Google Chrome OS - The most interesting bit

Well Google have gone and announced they're creating their own operating system. This is big news in itself and is being covered all over the web, but I think the most interesting part of the announcement is where they state;

Google Chrome running within a new windowing system on top of a Linux kernel.

Google are not going to use X Window System!

They're going to provide their own windowing system and they are going to open-source the code. This is huge, X has so many limitations and issues. Tweaks and workarounds like the Direct Rendering Infrastructure to take better advantage of video hardware are being made, but these are all hamstrung by they underlying architecture of X11.

As one of the Apple Quartz developers, Mike Paquette explained about Apple's decision to develop Quartz rather than use X11;

once Apple added support for all the features it wanted to include into X11, it would not bear much resemblance to X11 nor be compatible with other servers anyway.

With Google providing a new window system, they have the opportunity to design from scratch a modern architecture for a windowing system. To take advantage of modern video hardware, deal with multiple displays, handle displays DPI correctly, font handling at the lowest levels. All without having to take account of a windowing architecture designed in the 80's where even the lowest power graphics chip of today would have been unimaginable.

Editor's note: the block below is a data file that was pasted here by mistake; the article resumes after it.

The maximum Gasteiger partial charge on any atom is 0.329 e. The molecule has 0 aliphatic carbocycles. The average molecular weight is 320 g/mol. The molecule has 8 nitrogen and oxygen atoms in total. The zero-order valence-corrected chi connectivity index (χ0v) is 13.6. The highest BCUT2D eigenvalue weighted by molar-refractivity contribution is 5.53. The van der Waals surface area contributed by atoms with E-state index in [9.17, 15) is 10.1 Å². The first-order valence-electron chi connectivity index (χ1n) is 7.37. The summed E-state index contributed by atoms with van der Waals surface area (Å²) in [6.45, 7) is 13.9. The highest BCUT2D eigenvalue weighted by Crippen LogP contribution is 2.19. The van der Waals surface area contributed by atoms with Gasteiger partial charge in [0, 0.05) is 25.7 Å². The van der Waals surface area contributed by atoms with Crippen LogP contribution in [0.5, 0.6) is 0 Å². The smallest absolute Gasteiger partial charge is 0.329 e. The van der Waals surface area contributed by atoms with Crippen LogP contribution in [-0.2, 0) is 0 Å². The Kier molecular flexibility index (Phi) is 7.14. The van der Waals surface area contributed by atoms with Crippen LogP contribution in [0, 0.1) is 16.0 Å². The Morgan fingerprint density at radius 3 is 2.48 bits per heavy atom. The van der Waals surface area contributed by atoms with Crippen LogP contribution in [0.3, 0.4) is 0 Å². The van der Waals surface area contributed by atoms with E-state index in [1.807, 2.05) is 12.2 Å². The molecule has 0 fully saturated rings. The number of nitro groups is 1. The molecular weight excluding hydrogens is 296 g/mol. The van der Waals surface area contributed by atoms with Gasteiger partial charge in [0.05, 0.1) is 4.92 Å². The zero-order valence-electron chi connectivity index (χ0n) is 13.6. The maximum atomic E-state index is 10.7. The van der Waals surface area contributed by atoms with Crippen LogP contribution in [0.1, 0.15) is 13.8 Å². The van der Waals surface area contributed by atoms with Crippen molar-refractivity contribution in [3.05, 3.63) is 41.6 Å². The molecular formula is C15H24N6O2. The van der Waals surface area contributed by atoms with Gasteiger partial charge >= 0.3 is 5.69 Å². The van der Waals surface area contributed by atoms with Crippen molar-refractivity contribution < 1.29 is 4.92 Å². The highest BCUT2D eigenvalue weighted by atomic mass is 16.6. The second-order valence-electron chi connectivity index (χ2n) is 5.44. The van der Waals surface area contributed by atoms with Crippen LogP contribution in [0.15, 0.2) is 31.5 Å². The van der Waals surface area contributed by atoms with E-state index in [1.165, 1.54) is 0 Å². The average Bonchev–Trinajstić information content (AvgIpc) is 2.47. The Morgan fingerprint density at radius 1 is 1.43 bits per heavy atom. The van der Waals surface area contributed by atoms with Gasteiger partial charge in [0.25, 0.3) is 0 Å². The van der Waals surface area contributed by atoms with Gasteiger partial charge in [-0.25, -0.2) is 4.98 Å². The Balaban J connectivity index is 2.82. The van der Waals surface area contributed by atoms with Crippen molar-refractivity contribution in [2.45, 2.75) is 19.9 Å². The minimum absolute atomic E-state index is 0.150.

With a whole open source operating system based on this being released with at least one large example application (Google Chrome) maybe a real competitor to X Windows will emerge, and adoption by other projects will occur?

I'm looking forward to seeing this happen.

Google App Script - bigger than Google Wave?

Google made an announcement of a limited test of App Script at the same time that Google Wave was announced. Wave gained much of the attention but App Script has the potential to be far more important. Initially App Script is just available in Google Docs  spreadsheets for a limited number of users, but this will expand over time.

So what is it?

Well App Script allows you to write functions in Javascript that run directly on Google's servers. Just to repeat the code runs on Google servers not in the browser. This really is the next step in the 'programmable web'. So now instead of having to write a full Google App Engine application or set up Amazon EC2 instances with a full server environment you can just write a Javascript function and have it running on Googles servers. (Yahoo are also providing a service where you write Javascript that executes on their servers - YQL Execute)

This will allow mash-ups on the server side, whereas currently mash-ups have resided within the browser. As more web services allow server-side scripting the web really will turn into a fully scriptable environment. Previously applications that would have required complete custom development will just require integrating together of sevices with scripting to provided the desired application.

With Javascript becoming the universal language and JSON providing the standard for data transfer along with oAuth for security - all of the pieces are falling into place to provide a complete distributed development environment hosted within the cloud and based on the cloud, rather than the old model of a single development environment by a single supplier.